I wonder how I’ll feel about it all once back in Shearwater.
The highlight of this Southern jaunt was attending a performance by my hero, Billy Connolly. A Glaswegian musician, comedian, actor and philosopher (in my opinion) he is world-renowned. Now in his mid-seventies, he has various health issues yet stood his gig on stage, non-stop, for nearly two hours. The entire sold-out audience was doubled over with laughter at his apparently impromptu ramblings. I suspect it’s the only chance I’ll ever have to see him live. If you’re not familiar with this brilliant character, there is a lot of his material available simply by googling up his name. You’ll love him or hate him.
I’ll be returning to Shearwater tomorrow. That will on be Remembrance Day. I’ve previously expressed my polemic views on the incredible stupidity of the military and the mindless waste of war and how all enemies think God is on their side. I’ve offended some people deeply and inspired others to look at the whole picture and think for themselves. I hope that this day is taken as an opportunity to see ourselves as the potentially naturally nasty creatures we all are and what a concerted effort it is necessary to avoid violent conflict. I know I’m a dreamer but I believe it Is possible for us to become creatures of a higher level. That is a personal and individual endeavour, which requires massive introspection and sometimes painful growth and I’ve said enough. Just imagine if everyone stayed home and cleaned up the mess in their own yards. What a wonderful world it could be!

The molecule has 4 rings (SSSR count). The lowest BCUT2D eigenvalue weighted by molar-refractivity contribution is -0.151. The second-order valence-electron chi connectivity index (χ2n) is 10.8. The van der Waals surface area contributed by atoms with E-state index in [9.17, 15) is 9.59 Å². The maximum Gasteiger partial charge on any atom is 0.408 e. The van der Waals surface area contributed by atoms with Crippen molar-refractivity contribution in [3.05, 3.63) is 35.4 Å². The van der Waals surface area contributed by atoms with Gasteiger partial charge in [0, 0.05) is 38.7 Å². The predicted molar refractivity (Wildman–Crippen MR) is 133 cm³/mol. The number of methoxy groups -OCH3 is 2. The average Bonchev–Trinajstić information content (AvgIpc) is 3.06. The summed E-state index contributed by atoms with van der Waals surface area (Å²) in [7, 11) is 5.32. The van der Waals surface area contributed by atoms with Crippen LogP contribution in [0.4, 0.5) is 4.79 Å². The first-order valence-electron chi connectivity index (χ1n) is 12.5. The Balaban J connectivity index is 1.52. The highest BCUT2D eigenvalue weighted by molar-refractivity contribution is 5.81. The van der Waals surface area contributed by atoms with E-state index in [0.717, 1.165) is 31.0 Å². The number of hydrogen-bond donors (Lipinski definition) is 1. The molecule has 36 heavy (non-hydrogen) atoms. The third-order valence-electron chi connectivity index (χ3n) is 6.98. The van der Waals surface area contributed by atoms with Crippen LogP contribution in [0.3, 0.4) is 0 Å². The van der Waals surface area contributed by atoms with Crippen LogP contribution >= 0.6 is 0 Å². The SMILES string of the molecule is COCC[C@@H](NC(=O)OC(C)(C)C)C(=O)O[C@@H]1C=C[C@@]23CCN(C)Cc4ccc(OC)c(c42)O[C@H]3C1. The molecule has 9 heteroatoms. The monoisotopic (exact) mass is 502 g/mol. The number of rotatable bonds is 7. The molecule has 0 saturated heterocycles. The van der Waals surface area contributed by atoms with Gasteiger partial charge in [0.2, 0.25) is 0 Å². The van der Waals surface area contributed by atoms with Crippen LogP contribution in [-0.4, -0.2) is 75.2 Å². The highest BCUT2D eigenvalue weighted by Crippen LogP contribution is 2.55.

I’ve stood stiffly at attention in a military uniform in the cold, cold November rain and wept as the Last Post was played but now the most poignant sound for me is the 1942 BBC recording called Nightingales And Bombers: https://www.youtube.com/watch?v=H_MHqW5KVds
This is a spring recording made in the woods of Southern England. The objective was to record the spring songs of nightingales but as the tape reels turned, squadrons of RAF bombers were climbing overhead on a bombing raid to Germany. It is the sound of sweet peace juxtaposed against the ominous thunder of young men going to kill and be killed. If the recording doesn’t shiver your timbers, I truly hope you have no sons or daughters to send to war. Have a very nice day.